There is a lot to like about this franchise.  There is an abundance of young talent, the front office has proved to be very savvy when it comes to developing and dealing with/for said talent, and the fan base is as loyal and passionate as any in baseball, despite being skewered by the national media for the better part of two decades.  But you're only as strong as your weakest link, and with three seasons of data with which to judge, the returns are trending toward that weakest link being Fredi Gonzalez's instincts.  No, he can't help the injuries, nor can he make BJ and Uggla back into what they were.  He can only control what he controls directly: the marginal efficiency of the team itself.  Unfortunately, it is in that position that a manager of his caliber is most dangerous.

Saturday, October 5, 2013

Take a second to catch your breath

The Braves find themselves in a good position after the first two games of the NLDS.  The series now moves to LA for two games, Sunday night at 8:07, and Monday night at 9:37.  That's right - I said 9:37 PM, on a work/school night.  But then I remembered that tomorrow's showdown between the NFL's Chargers and Raiders doesn't start until 11-freaking-30.  This must be what it's like to be an American sports fan living in western Europe.  I shudder to think.

From the perspective of the Braves, the biggest variable they had to account for going into this series was Kershaw, and he showed why in game one.  That guy is unbelievable, and he wasn't even on his A-game.  You will be hard-pressed to find anyone that really thought the Braves were going to touch him up for a few runs, but the degree of sloppiness from the Atlanta defense was equally unfathomable, particularly from Elliot Johnson.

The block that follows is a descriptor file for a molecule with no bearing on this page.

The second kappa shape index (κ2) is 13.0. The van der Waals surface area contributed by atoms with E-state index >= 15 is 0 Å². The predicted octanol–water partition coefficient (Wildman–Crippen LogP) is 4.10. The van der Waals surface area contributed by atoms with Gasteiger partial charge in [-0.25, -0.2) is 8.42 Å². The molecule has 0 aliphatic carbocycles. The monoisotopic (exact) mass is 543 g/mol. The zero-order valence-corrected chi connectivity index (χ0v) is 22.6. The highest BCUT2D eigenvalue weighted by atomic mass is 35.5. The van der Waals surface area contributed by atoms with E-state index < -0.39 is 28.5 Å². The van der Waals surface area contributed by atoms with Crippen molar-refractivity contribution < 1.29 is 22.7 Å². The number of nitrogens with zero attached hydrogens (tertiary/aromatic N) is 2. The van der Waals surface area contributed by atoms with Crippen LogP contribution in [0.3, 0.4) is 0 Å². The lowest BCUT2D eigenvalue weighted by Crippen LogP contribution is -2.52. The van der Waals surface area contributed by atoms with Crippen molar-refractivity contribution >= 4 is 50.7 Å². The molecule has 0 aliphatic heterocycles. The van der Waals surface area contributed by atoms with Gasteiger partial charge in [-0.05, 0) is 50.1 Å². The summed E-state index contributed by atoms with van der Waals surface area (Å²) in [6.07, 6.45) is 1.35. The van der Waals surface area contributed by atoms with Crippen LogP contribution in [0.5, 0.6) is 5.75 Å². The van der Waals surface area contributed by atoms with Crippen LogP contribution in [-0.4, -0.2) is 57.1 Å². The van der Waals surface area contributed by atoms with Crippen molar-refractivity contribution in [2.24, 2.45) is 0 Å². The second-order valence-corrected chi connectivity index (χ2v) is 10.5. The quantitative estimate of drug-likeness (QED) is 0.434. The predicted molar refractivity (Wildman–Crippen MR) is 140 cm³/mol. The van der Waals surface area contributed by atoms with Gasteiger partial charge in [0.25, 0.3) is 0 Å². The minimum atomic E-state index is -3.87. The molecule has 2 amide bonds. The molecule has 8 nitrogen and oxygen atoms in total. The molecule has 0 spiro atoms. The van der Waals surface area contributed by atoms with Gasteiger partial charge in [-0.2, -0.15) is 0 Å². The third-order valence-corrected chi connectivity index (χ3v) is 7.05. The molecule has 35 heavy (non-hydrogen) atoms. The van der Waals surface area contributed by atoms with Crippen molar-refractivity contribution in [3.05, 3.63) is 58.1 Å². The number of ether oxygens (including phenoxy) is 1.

Gattis also had a less-than-stellar showing, but the bar isn't set as high for him defensively.  Him making a play on a hard-sinking liner with some tail is about as likely as me winning an award for most hair.  With that said, his baserunning mistake, while it may not have made much of a difference anyway, was rather egregious.  You can't put yourself in that situation with Puig's arm in RF.  That's a fundamental mistake on his part.

Ultimately, defensive issues or not, game one against Kershaw is a tough way to start the series.  Without an equally impressive performance by the opposing starter (which didn't happen) and no fielding miscues (also didn't happen), beating him is a tall order. 

It's worth noting, too, that teams who faced Kershaw twice within a span of a couple weeks always fared better the second time around, which is consistent with what you'd expect from any pitcher.  As daunting a prospect as it may seem to face him twice in a five-game series, it could work out in Atlanta's favor. 


Winning last night's game was absolutely essential if the Braves are to advance, and win they did.  They won in a fashion that is not foreign to this team - flashy defense, good starting pitching, timely hitting from the BABIP King Chris Johnson - so that's a reason to feel encouraged.  Plus, they beat the Dodgers' No. 1A pitcher in Greinke, and even rattled the cage of LA's second-best reliever, Paco Rodriguez.